Master Efficiency, Leverage, and Scale
Master Efficiency, Leverage, and Scale
You can always produce more and be more efficient than you previously thought. Therefore, you must prepare your infrastructure early on if you aspire to grow. With greater scale, you can accomplish more with less effort, even though it will still take considerable work to achieve anything worthwhile.
The idea behind leverage is that as you amplify your success and money, the resources you control become even more of a draw to vendors as well as potential employees, partners, customers and investors. This means that each dollar at a larger company should go farther than the same dollar at a smaller company. The more resources you have, the more attractive you are to the business world.
You can create leverage, and with it, you will be in a position to extract better prices on products and services, find better candidates for job opportunities, and attract more demand from prospective customers. Leverage facilitates additional pricing power and even enables further discrimination in your choice of customers.
If you are too good at growing your business and you feel it’s beginning to move too fast to maintain quality, then your prices can always be raised to new customers. In fact, the high demand for your services proves either you give great service, are too cheap, or are just a good overall value. In any case, this leaves you leverage for additional pricing discrimination. Another option would be to re-focus your marketing just on the most profitable niches you’ve tested, so less time and fewer dollars are spent in less profitable areas.
Over time, you can invest double the money and energy in the most profitable niches you’re developing (double down) and dump the remainder. Alternately, you could keep all your niches fully operational, as long as the parts are compatible, and your investment dollars should go further.
Plan in advance for each task you undertake to be bankable, meaning it will lead to real profits within a reasonable period. Merely filling time by “faking it,” or producing academically good yet unprofitable work rather than making serious, planned and measured financial accomplishments, will not help one reach his goals. Focus on analyzing the metrics that best represent key aspects of your corporate performance to guide you towards future Best Practices.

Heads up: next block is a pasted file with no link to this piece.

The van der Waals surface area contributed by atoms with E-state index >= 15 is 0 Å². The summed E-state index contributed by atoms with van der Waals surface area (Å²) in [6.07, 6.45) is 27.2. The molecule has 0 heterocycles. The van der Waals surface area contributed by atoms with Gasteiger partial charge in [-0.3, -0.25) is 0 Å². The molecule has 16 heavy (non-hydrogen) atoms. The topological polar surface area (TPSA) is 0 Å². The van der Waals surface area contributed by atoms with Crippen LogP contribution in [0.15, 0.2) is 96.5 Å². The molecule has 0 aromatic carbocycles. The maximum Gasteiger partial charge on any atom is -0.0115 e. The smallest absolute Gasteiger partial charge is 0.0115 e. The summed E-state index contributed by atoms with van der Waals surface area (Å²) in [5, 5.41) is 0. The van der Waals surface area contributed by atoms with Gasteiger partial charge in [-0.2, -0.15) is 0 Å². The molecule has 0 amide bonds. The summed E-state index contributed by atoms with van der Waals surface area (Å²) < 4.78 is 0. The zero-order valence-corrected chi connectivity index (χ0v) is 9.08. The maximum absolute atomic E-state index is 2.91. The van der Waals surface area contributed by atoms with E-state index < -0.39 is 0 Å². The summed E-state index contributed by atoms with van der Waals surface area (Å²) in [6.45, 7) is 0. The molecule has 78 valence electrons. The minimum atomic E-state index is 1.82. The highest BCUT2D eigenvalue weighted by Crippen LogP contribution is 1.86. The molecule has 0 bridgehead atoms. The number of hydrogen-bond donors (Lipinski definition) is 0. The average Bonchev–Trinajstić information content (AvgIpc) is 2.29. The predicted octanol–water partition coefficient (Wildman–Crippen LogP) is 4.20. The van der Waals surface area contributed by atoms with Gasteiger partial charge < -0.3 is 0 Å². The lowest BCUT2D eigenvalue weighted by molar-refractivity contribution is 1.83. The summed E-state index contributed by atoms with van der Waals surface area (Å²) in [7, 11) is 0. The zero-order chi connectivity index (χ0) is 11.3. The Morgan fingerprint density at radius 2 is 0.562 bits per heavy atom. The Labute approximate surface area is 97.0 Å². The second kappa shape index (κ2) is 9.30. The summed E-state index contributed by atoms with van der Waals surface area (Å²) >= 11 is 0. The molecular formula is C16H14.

Your leverage should primarily be due to your provision of quality services and products. If you have something of value, people need to know about it so you can use this strategic positioning to your advantage.
For instance, West Coast Choppers (WCC) is a small custom motorcycle company with clients who are generally mega-millionaires. In this case, one would assume the clients, and not WCC, would have leverage in negotiations since they are wealthy and powerful. But in reality, the service and product quality from the WCC’s shop is so high (and their customers know it) that they have leverage in every deal. As a result, they can extract ostensibly high prices and other favorable deal conditions from their customers.
They don’t abuse their right to use leverage lest they lose it. If customers were to sense a pompous attitude or price gauging, the WCC brand could easily be diluted and lose hard earned leverage.